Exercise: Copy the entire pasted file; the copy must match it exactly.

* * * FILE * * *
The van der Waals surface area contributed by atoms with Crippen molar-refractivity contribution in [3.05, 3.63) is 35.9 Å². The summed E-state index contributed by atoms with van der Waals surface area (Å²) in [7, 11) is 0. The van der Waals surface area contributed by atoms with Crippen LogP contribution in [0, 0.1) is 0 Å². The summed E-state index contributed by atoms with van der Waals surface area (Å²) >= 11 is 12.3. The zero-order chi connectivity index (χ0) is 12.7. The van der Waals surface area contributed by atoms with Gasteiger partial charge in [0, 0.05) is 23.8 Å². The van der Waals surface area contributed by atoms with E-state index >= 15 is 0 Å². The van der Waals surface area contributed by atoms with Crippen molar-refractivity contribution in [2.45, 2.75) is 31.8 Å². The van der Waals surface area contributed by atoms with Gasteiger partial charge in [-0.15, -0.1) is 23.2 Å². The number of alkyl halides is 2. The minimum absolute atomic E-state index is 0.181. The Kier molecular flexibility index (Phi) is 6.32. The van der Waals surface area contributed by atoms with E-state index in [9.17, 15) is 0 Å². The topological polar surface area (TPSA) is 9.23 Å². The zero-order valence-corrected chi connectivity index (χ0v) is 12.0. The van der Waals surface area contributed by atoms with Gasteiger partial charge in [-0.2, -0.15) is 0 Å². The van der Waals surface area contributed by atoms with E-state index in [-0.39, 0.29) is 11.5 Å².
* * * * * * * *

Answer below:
The van der Waals surface area contributed by atoms with Crippen molar-refractivity contribution in [3.05, 3.63) is 35.9 Å². The summed E-state index contributed by atoms with van der Waals surface area (Å²) in [7, 11) is 0. The van der Waals surface area contributed by atoms with Crippen LogP contribution in [0, 0.1) is 0 Å². The summed E-state index contributed by atoms with van der Waals surface area (Å²) >= 11 is 12.3. The zero-order chi connectivity index (χ0) is 12.7. The van der Waals surface area contributed by atoms with Gasteiger partial charge in [0, 0.05) is 23.8 Å². The van der Waals surface area contributed by atoms with E-state index >= 15 is 0 Å². The van der Waals surface area contributed by atoms with Crippen molar-refractivity contribution in [2.45, 2.75) is 31.8 Å². The van der Waals surface area contributed by atoms with Gasteiger partial charge in [-0.15, -0.1) is 23.2 Å². The number of alkyl halides is 2. The minimum absolute atomic E-state index is 0.181. The Kier molecular flexibility index (Phi) is 6.32. The van der Waals surface area contributed by atoms with E-state index in [9.17, 15) is 0 Å². The topological polar surface area (TPSA) is 9.23 Å². The zero-order valence-corrected chi connectivity index (χ0v) is 12.0. The van der Waals surface area contributed by atoms with Gasteiger partial charge in [-0.2, -0.15) is 0 Å². The van der Waals surface area contributed by atoms with E-state index in [-0.39, 0.29) is 11.5 Å².